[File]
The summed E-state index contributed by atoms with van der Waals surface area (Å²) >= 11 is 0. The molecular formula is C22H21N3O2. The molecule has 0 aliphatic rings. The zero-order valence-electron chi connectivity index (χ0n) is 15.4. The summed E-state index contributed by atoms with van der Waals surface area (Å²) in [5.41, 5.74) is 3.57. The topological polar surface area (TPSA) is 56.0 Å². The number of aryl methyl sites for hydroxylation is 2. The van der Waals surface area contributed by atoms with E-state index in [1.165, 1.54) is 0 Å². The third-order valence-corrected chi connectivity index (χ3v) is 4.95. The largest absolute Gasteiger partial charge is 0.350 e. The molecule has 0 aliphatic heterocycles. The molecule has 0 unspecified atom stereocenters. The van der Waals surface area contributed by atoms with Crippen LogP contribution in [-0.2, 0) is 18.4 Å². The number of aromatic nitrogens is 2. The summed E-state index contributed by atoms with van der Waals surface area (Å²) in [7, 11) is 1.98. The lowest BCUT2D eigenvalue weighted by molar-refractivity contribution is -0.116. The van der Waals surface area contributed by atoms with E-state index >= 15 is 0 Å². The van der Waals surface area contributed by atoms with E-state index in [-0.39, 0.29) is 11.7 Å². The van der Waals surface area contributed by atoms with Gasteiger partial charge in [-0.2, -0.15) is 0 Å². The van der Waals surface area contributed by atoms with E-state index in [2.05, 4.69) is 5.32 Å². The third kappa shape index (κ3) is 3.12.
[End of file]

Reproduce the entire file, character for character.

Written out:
The summed E-state index contributed by atoms with van der Waals surface area (Å²) >= 11 is 0. The molecular formula is C22H21N3O2. The molecule has 0 aliphatic rings. The zero-order valence-electron chi connectivity index (χ0n) is 15.4. The summed E-state index contributed by atoms with van der Waals surface area (Å²) in [5.41, 5.74) is 3.57. The topological polar surface area (TPSA) is 56.0 Å². The number of aryl methyl sites for hydroxylation is 2. The van der Waals surface area contributed by atoms with E-state index in [1.165, 1.54) is 0 Å². The third-order valence-corrected chi connectivity index (χ3v) is 4.95. The largest absolute Gasteiger partial charge is 0.350 e. The molecule has 0 aliphatic heterocycles. The molecule has 0 unspecified atom stereocenters. The van der Waals surface area contributed by atoms with Crippen LogP contribution in [-0.2, 0) is 18.4 Å². The number of aromatic nitrogens is 2. The summed E-state index contributed by atoms with van der Waals surface area (Å²) in [7, 11) is 1.98. The lowest BCUT2D eigenvalue weighted by molar-refractivity contribution is -0.116. The van der Waals surface area contributed by atoms with E-state index >= 15 is 0 Å². The van der Waals surface area contributed by atoms with E-state index in [-0.39, 0.29) is 11.7 Å². The van der Waals surface area contributed by atoms with Gasteiger partial charge in [-0.2, -0.15) is 0 Å². The van der Waals surface area contributed by atoms with E-state index in [2.05, 4.69) is 5.32 Å². The third kappa shape index (κ3) is 3.12.